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Failure of fluid absorption in the endolymphatic sac initiates cochlear enlargement that leads to deafness in mice lacking pendrin expression.

Kim HM, Wangemann P - PLoS ONE (2010)

Bottom Line: Cochlear lumen formation was found to begin at the base of the cochlea between embryonic day (E) 13.5 and 14.5.Ligation or resection performed later, at E17.5, did not alter the cochlea lumen.In conclusion, the data suggest that cochlear lumen formation is initiated by fluid secretion in the vestibular labyrinth and temporarily controlled by fluid absorption in the endolymphatic sac.

View Article: PubMed Central - PubMed

Affiliation: Anatomy and Physiology Department, Kansas State University, Manhattan, Kansas, United States of America.

ABSTRACT
Mutations of SLC26A4 are among the most prevalent causes of hereditary deafness. Deafness in the corresponding mouse model, Slc26a4(-/-), results from an abnormally enlarged cochlear lumen. The goal of this study was to determine whether the cochlear enlargement originates with defective cochlear fluid transport or with a malfunction of fluid transport in the connected compartments, which are the vestibular labyrinth and the endolymphatic sac. Embryonic inner ears from Slc26a4(+/-) and Slc26a4(-/-) mice were examined by confocal microscopy ex vivo or after 2 days of organ culture. Culture allowed observations of intact, ligated or partially resected inner ears. Cochlear lumen formation was found to begin at the base of the cochlea between embryonic day (E) 13.5 and 14.5. Enlargement was immediately evident in Slc26a4(-/-) compared to Slc26a4(+/-) mice. In Slc26a4(+/-) and Slc26a4(-/-) mice, separation of the cochlea from the vestibular labyrinth by ligation at E14.5 resulted in a reduced cochlear lumen. Resection of the endolymphatic sacs at E14.5 led to an enlarged cochlear lumen in Slc26a4(+/-) mice but caused no further enlargement of the already enlarged cochlear lumen in Slc26a4(-/-) mice. Ligation or resection performed later, at E17.5, did not alter the cochlea lumen. In conclusion, the data suggest that cochlear lumen formation is initiated by fluid secretion in the vestibular labyrinth and temporarily controlled by fluid absorption in the endolymphatic sac. Failure of fluid absorption in the endolymphatic sac due to lack of Slc26a4 expression appears to initiate cochlear enlargement in mice, and possibly humans, lacking functional Slc26a4 expression.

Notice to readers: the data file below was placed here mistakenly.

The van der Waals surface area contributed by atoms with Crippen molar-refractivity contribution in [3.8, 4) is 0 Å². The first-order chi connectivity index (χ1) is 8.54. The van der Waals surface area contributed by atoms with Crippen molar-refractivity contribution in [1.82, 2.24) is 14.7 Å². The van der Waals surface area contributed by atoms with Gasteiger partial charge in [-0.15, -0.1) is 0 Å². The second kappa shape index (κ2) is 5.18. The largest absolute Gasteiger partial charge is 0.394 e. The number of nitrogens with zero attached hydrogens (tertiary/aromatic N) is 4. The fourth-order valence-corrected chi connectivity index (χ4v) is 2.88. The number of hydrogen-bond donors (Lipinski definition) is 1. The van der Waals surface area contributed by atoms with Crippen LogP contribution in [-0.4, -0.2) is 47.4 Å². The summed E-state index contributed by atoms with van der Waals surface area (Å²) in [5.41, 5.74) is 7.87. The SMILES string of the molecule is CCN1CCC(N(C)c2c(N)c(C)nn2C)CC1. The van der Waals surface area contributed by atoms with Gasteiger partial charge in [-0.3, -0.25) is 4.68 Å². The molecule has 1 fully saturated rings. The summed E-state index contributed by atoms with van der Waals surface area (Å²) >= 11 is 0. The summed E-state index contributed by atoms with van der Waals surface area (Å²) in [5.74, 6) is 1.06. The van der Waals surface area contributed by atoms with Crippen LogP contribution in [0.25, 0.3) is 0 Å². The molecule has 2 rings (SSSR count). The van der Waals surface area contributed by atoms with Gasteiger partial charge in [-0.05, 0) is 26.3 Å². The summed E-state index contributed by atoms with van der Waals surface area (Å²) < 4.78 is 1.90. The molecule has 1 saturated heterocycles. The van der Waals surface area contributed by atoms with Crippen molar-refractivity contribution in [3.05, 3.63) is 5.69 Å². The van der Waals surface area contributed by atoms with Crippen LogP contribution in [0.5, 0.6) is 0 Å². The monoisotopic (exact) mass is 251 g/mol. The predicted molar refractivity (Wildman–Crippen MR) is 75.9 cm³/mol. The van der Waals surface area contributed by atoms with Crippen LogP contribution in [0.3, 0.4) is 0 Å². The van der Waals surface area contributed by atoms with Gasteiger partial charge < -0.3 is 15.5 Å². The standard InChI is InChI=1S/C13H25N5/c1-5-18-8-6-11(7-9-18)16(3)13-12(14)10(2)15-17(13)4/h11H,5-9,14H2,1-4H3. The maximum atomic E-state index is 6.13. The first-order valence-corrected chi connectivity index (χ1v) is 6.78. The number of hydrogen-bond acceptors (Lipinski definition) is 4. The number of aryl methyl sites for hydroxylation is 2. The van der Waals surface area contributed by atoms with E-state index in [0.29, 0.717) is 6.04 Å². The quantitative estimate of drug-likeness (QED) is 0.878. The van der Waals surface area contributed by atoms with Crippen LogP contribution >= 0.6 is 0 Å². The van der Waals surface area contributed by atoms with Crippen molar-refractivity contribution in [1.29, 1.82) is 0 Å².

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Fluid absorption in the endolymphatic sac ‘drains’ the cochlea during lumen formation.A, D and G: Luminal area measurements (average of the two basal cross-sections) in cochleae with and without endolymphatic sac. Cochleae were harvested at E14.5 and E17.5 from Slc26a4+/− and Slc26a4−/− mice and maintained two days in organ culture. The number next to the bars represents the N number of animals. Significant differences are marked (*). B and C, cochlear cross-sections of E14.5 Slc26a4+/− mice with and without endolymphatic sac. E and F, cochlear cross-sections of E14.5 Slc26a4−/− mice with and without endolymphatic sac. H and I, cochlear cross-sections of E17.5 Slc26a4+/− mice with and without endolymphatic sac. Scala media was highlighted in pink. Images without the pink overlay are available in Figure S1 (Supporting information). F-actin (green) and nuclei (blue) were labeled. Cochlear cross-sections were imaged by laser-scanning microscopy. Arrows point to the two basal cross-sections, which were used for digital area measurements.